Recommended age group: 11–14 (KS3)
Time required: one 60 min session
Equipment: Pick Up the Beat activity sheet, stopwatches, tennis rackets, tennis balls and heart rate monitors (if available).


In this activity, students will investigate how playing tennis and other sport activity affects heart rate.

Students will be taught to:

  • recognise the impact of exercise on the way their bodies function
  • interpret and present data using appropriate graphical methods.


  1. Explain that students are going to investigate different tennis-related exercises and ask how we can compare their effects on our bodies. Heart rate is a simple measure of how hard the heart is working to move blood and oxygen to where the body needs it.
  2. Demonstrate how to measure pulse rate. Students can either take a pulse in the traditional way from the wrist, or heart rate monitors can be worn and read.
  3. Discuss the benefits of exercise and its importance for health and wellbeing.
  4. In pairs, students begin the investigation, following the instructions on the Pick Up the Beat activity sheet. (The activities are flexible as long as a change in pulse rate can be detected.)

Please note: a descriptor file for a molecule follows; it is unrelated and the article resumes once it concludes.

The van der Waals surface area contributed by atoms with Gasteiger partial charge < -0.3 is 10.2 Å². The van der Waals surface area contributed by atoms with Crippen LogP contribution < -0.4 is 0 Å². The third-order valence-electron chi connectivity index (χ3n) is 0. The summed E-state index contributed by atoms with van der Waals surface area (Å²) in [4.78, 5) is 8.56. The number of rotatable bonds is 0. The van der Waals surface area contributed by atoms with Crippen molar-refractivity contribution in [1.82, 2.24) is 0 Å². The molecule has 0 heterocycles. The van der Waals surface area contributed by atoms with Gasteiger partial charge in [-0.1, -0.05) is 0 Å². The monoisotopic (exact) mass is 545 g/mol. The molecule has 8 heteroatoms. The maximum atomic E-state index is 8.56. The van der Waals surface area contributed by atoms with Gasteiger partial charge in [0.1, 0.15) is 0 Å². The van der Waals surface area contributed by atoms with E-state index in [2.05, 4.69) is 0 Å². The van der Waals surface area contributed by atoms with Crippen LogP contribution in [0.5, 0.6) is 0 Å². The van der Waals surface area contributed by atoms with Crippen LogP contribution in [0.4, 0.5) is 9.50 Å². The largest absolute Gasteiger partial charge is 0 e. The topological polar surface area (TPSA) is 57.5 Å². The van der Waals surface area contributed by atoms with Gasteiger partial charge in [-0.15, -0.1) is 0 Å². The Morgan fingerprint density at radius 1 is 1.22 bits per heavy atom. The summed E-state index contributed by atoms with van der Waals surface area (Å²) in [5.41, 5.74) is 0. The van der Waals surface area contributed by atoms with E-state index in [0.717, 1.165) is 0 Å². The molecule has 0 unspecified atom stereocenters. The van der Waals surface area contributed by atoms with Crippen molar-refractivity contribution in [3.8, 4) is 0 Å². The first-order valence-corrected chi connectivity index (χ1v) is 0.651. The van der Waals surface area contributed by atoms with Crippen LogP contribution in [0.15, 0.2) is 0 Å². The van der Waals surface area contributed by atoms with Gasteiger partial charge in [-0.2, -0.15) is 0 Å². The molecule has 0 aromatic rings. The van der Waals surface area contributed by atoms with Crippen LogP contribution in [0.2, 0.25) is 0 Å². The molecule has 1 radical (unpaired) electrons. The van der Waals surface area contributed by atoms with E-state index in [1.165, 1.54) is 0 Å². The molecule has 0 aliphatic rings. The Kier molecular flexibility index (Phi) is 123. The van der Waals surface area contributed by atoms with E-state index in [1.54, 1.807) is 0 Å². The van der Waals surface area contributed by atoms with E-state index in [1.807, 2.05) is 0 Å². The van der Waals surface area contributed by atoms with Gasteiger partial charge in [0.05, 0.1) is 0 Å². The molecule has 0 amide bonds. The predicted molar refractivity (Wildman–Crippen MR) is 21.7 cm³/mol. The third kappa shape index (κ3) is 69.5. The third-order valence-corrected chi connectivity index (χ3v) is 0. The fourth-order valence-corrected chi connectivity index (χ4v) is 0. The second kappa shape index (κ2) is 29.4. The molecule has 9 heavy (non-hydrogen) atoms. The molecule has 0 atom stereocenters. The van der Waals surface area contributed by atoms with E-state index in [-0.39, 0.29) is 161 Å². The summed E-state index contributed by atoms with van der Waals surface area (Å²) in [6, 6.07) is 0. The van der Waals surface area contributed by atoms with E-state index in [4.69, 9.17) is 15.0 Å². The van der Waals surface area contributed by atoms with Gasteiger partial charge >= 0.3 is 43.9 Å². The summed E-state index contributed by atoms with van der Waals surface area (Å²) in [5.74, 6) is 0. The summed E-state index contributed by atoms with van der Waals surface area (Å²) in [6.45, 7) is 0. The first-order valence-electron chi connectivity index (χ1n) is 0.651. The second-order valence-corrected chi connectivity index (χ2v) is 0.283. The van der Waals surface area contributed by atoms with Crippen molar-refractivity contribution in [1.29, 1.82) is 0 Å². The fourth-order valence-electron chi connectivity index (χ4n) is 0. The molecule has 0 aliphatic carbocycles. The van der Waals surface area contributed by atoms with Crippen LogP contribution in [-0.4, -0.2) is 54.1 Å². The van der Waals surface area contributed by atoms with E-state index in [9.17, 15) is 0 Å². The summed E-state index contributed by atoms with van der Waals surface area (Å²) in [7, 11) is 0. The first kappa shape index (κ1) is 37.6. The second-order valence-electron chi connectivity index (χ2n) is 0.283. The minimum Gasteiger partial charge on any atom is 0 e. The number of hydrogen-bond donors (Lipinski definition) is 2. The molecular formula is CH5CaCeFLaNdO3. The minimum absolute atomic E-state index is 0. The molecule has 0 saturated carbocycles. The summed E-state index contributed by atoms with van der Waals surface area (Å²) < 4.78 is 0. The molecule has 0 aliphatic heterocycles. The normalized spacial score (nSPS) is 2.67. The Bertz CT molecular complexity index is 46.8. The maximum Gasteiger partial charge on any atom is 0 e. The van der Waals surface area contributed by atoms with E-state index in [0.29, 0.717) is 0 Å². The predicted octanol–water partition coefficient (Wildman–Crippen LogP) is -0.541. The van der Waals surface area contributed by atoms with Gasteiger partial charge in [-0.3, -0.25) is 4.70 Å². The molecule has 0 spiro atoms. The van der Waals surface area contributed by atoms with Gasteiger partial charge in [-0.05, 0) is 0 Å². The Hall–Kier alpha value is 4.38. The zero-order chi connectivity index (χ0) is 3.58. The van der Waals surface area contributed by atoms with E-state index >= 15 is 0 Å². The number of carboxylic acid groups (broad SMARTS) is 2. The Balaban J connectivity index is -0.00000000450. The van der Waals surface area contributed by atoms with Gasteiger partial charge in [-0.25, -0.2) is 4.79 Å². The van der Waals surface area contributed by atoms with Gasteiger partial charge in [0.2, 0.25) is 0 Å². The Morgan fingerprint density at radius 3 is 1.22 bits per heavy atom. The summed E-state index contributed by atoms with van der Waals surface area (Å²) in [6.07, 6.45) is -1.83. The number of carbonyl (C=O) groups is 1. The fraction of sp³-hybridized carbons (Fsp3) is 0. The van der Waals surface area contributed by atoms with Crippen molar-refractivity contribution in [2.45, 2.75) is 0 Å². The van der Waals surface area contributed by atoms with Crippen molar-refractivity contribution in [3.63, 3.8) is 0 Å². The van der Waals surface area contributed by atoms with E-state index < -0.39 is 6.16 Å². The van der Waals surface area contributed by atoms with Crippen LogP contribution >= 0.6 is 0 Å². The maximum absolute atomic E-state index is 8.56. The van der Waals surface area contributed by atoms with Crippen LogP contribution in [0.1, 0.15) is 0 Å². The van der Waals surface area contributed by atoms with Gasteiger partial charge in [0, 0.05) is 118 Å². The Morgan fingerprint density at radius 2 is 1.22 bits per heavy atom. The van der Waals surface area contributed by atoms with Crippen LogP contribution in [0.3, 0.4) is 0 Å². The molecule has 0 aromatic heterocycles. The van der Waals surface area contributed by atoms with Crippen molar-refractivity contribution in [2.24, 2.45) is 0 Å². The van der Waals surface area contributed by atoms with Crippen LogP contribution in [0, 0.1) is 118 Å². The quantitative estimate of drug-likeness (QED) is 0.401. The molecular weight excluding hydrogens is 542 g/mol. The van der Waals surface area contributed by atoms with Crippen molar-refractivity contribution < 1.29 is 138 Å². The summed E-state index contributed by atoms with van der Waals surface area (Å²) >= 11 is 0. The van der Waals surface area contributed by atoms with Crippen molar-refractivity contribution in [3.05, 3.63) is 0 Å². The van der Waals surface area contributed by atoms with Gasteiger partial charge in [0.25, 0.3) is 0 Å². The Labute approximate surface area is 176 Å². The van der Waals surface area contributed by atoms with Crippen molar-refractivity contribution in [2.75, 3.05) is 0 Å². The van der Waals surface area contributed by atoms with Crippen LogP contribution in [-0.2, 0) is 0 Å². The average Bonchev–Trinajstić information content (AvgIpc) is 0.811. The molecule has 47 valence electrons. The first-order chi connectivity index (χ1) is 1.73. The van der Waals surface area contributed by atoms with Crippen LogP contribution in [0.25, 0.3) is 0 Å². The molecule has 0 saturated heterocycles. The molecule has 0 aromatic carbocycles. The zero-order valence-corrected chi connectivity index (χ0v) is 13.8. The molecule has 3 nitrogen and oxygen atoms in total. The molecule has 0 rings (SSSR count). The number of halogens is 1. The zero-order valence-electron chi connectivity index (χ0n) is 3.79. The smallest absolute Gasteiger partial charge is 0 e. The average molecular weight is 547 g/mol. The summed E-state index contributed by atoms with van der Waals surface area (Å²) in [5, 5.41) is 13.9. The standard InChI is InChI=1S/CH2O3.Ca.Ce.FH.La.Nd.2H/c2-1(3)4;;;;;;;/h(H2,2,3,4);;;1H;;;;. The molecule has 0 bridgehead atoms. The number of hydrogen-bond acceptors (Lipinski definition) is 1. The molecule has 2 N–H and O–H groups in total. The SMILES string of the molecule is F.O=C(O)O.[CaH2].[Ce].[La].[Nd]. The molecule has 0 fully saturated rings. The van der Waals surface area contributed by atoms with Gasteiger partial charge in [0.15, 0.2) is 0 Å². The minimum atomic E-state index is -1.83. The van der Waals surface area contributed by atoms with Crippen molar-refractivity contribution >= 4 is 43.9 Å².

• A measures B's pulse then B does one minute of throwing and catching a ball.
    • Pairs record their results then reverse roles.
    • Pairs repeat the pulse rate test with another activity, such as a minute running between two markers, bouncing a tennis ball.
    • Finally, A and B complete a one-minute tennis rally (or another medium to high-intensity activity) again testing starting and finishing pulse rates.
  5. Students can plot a graph of their results on the worksheet to compare activities.
  6. Once finished, students can devise other tennis activities to test. To discuss how different types of activity improve fitness, students can place the activities they have tried on a scale, comparing their effects on heart rate. Explain why physical activity increases heart rate and why this is beneficial.


  • Compare other sports activities by measuring pulse, e.g. bouncing a basketball, dribbling a hockey ball, catching a cricket ball etc.
  • Students can use ICT to plot a graph of their results and explain their findings in a short presentation to the class.
  • Students could investigate the effect of music on heart rate, thinking about why players might listen to certain types of music.
  • Students can research cardio tennis and discuss how regular participation may improve physical fitness.